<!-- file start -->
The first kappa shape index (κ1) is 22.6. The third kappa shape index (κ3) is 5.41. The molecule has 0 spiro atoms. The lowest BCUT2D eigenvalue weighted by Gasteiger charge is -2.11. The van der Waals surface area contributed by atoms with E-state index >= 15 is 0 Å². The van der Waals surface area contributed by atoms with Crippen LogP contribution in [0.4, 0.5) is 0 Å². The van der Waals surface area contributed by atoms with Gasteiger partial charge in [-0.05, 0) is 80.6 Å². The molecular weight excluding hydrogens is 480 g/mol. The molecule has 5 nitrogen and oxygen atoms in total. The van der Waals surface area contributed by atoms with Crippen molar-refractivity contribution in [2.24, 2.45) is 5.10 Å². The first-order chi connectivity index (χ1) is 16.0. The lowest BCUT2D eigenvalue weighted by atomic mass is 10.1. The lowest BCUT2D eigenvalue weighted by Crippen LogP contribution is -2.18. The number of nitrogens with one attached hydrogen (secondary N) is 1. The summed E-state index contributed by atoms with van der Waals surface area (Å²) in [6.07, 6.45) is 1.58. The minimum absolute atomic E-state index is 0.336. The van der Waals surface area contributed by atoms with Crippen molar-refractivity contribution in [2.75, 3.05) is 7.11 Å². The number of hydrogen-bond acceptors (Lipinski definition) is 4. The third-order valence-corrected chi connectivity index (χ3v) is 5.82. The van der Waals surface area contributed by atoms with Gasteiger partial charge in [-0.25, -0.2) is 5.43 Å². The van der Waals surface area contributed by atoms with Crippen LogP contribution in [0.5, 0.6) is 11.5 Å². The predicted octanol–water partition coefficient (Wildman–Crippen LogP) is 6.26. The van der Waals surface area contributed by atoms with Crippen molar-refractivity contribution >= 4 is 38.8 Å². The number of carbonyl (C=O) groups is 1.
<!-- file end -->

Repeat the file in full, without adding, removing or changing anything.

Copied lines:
The first kappa shape index (κ1) is 22.6. The third kappa shape index (κ3) is 5.41. The molecule has 0 spiro atoms. The lowest BCUT2D eigenvalue weighted by Gasteiger charge is -2.11. The van der Waals surface area contributed by atoms with E-state index >= 15 is 0 Å². The van der Waals surface area contributed by atoms with Crippen LogP contribution in [0.4, 0.5) is 0 Å². The van der Waals surface area contributed by atoms with Gasteiger partial charge in [-0.05, 0) is 80.6 Å². The molecular weight excluding hydrogens is 480 g/mol. The molecule has 5 nitrogen and oxygen atoms in total. The van der Waals surface area contributed by atoms with Crippen molar-refractivity contribution in [2.24, 2.45) is 5.10 Å². The first-order chi connectivity index (χ1) is 16.0. The lowest BCUT2D eigenvalue weighted by atomic mass is 10.1. The lowest BCUT2D eigenvalue weighted by Crippen LogP contribution is -2.18. The number of nitrogens with one attached hydrogen (secondary N) is 1. The summed E-state index contributed by atoms with van der Waals surface area (Å²) in [6.07, 6.45) is 1.58. The minimum absolute atomic E-state index is 0.336. The van der Waals surface area contributed by atoms with Crippen molar-refractivity contribution in [2.75, 3.05) is 7.11 Å². The number of hydrogen-bond acceptors (Lipinski definition) is 4. The third-order valence-corrected chi connectivity index (χ3v) is 5.82. The van der Waals surface area contributed by atoms with Gasteiger partial charge in [-0.25, -0.2) is 5.43 Å². The van der Waals surface area contributed by atoms with Crippen LogP contribution in [0.5, 0.6) is 11.5 Å². The predicted octanol–water partition coefficient (Wildman–Crippen LogP) is 6.26. The van der Waals surface area contributed by atoms with Crippen molar-refractivity contribution >= 4 is 38.8 Å². The number of carbonyl (C=O) groups is 1.